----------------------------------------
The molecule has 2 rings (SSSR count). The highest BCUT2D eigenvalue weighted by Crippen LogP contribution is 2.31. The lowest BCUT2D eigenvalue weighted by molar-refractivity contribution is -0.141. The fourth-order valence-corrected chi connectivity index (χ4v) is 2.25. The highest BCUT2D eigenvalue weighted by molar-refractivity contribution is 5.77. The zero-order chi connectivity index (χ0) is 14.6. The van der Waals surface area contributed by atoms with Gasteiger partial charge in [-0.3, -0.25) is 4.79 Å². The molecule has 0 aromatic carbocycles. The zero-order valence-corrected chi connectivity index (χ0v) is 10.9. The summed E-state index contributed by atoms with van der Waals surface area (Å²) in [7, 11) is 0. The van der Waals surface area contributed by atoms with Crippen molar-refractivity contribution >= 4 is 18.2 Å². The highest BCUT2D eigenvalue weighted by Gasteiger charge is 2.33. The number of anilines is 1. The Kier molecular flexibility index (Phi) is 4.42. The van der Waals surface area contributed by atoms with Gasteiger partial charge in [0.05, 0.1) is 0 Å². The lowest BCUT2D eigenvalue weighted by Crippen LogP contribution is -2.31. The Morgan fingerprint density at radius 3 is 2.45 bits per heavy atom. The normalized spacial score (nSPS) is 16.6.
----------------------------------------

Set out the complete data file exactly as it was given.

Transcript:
The molecule has 2 rings (SSSR count). The highest BCUT2D eigenvalue weighted by Crippen LogP contribution is 2.31. The lowest BCUT2D eigenvalue weighted by molar-refractivity contribution is -0.141. The fourth-order valence-corrected chi connectivity index (χ4v) is 2.25. The highest BCUT2D eigenvalue weighted by molar-refractivity contribution is 5.77. The zero-order chi connectivity index (χ0) is 14.6. The van der Waals surface area contributed by atoms with Gasteiger partial charge in [-0.3, -0.25) is 4.79 Å². The molecule has 0 aromatic carbocycles. The zero-order valence-corrected chi connectivity index (χ0v) is 10.9. The summed E-state index contributed by atoms with van der Waals surface area (Å²) in [7, 11) is 0. The van der Waals surface area contributed by atoms with Crippen molar-refractivity contribution >= 4 is 18.2 Å². The highest BCUT2D eigenvalue weighted by Gasteiger charge is 2.33. The number of anilines is 1. The Kier molecular flexibility index (Phi) is 4.42. The van der Waals surface area contributed by atoms with Gasteiger partial charge in [0.05, 0.1) is 0 Å². The lowest BCUT2D eigenvalue weighted by Crippen LogP contribution is -2.31. The Morgan fingerprint density at radius 3 is 2.45 bits per heavy atom. The normalized spacial score (nSPS) is 16.6.